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Long County adopts $10 million budget, approves raises
Long County GA courthouse

The Long County Commission has approved an annual budget that shows general fund revenues of almost $10 million. Major changes during the budget writing process include an agreement with Sheriff Craig Nobles not to fund a major law enforcement complex in the current year and purchase of the old high school to provide badly needed office space.

After public hearings the budget was passed July 2 by a 4-1 vote with Commissioner David Richardson voting no. Richardson said excessive pay raises in the budget caused him to vote no. Commissioner Mike Riddle said he also opposed pay raises but he ended up voting for the budget.

Although no one spoke during the legally required sessions scheduled for public comment on the budget, one citizen stayed until the very end of the meeting and began to ask questions about the budget. Although the designated time for questions had passed, Chairman Robert Parker and others seemed willing to answer specific questions.

But the man sitting in the front row of the audience said, and repeated, “I want to know how you’re going to spend the money.” He was given a copy of the 68-page budget document and the opportunities for public comment were explained to him but he continued to say, “How are you going to spend the money?”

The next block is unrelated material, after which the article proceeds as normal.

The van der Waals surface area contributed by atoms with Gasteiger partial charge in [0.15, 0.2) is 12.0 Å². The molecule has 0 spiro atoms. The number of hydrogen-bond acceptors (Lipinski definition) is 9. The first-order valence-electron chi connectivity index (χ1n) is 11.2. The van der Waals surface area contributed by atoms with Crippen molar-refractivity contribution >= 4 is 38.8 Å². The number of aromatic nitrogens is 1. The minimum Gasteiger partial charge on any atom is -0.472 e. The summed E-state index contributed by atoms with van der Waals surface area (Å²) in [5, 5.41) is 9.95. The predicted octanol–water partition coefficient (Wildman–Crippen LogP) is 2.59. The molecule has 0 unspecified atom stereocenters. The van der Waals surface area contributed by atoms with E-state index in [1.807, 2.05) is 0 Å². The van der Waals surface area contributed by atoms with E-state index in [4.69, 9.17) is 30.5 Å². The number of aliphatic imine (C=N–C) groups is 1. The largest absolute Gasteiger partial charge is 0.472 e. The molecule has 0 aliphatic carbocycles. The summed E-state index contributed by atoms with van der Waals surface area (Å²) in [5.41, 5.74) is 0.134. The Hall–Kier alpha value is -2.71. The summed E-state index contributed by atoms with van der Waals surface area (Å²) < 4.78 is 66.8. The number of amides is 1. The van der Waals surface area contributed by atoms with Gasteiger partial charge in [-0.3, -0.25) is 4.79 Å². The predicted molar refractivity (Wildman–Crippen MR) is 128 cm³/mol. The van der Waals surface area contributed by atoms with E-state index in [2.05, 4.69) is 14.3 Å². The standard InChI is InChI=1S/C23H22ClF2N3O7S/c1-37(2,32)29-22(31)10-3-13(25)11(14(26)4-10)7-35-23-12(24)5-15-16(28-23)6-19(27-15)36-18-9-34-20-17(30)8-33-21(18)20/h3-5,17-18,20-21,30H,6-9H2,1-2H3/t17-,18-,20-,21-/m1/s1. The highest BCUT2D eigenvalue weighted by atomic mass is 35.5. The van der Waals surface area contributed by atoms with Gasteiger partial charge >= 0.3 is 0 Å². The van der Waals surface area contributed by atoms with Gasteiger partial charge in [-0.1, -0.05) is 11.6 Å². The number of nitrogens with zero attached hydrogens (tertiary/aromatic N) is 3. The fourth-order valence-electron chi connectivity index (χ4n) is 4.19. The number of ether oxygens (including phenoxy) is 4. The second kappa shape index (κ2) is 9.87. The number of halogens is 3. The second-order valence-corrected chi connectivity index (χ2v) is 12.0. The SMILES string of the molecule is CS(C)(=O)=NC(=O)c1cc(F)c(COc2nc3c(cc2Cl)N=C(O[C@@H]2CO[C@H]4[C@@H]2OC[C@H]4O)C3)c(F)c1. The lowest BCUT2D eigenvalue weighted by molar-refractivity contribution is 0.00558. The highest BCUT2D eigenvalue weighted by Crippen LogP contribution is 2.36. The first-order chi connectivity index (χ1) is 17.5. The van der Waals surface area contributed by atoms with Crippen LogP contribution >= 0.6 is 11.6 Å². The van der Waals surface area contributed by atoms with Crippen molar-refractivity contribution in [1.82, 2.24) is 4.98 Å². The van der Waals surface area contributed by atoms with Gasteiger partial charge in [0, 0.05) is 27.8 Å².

As the meeting broke up the citizen was seen talking with Parker and other commissioners as well as county finance chief Bernice Johnson and County Administrator Chuck Scragg.

The Long County Board of Education agreed to sell the old high school building to the county for $1, a price the commissioners agreed to while acknowledging that major work would be necessary to make the site suitable for office space.

Scragg told the commissioners that Ludowici’s historic railroad depot had been professionally surveyed and, while requiring some structural work, was suitable for restoration/renovation. Scragg said several sources of funds and other help were available. Some work would need to be done by professionals, he said, but volunteers, prison workers and other sources could be tapped for a lot of the labor.

The Long County Commission’s next regular meeting will be August 6. 


Parker can be contacted by email at

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